Students and teachers, while opposing the examinations on the above grounds, have given concrete alternatives, which have, in fact, been accepted, willy-nilly, for students of non-terminal semesters. The baffling issue thus is why the Ministry of Human Resource Development (MHRD), the University Grants Commission (UGC) or the university authorities think that it is essential to take exams for final semester students when students in other semesters can be promoted without exams by averaging their marks (past semester and current internal assessment). 

A sense has been created that students must write the “final exam”. In fact, the HRD minister has been heard stressing the necessity of “antim pariksha” in a television channel interview. It is surprising that the education authorities do not know that universities don’t have final examinations. “Final exams” imply that your entire knowledge of the undergraduate or post-graduate programme is tested in one set of final examinations. That system has not been there in universities for decades, and now with the semester system being implemented across most universities, there is not even a semblance of such “final” exams. 

Each semester is independent and often the most foundational courses are taught in the beginning or intermediate semesters. The final semester often carries less weight than some intermediate semesters. If such intermediate semester students can be promoted without examinations in fundamental courses, what is the issue of passing the final semester students, exactly using the same formula used for the others?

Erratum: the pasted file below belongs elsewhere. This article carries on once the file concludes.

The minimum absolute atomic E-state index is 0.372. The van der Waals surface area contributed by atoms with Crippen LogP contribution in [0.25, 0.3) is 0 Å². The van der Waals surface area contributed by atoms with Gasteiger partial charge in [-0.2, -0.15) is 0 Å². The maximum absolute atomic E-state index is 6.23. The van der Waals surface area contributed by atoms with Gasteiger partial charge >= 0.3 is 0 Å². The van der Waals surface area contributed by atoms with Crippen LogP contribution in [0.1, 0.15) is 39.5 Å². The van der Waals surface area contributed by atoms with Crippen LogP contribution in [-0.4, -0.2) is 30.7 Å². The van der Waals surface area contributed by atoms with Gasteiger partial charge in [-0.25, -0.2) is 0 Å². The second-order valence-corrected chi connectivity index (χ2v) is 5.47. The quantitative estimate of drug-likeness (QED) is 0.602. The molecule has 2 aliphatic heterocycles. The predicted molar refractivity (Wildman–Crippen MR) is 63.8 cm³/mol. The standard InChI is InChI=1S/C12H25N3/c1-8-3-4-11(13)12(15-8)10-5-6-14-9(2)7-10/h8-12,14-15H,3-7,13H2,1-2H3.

The UGC’s recent statement that “the performance in examinations gives confidence and satisfaction to the students and is a reflection of competence, performance and credibility that is necessary for global acceptability” might be debated, but the issue is hardly that. The key question here is the differential treatment of the final semester students compared with the others. 

Why are other students being deprived of such “satisfaction” and “credibility”; conversely, haven’t the final semester students written examinations in all the other semesters to be judged on their “competence, performance and credibility”? In fact, ironically, they have written more examinations than the others for statistically forming a more coherent basis for judging their performance. 

Quite apart from these serious unresolved and unanswered issues, what happened in the course of the past few weeks is bewildering to say the least. First, there was the buzz everywhere (including all major news sources) that UGC has decided to cancel final year exams and is going to notify that to the universities soon. Students kept waiting for the notification, which ultimately never arrived. 

Soon, however, Delhi University postponed the online exams, completely breaking the momentum of examination preparation by students. This also increased speculation that the exams will be postponed.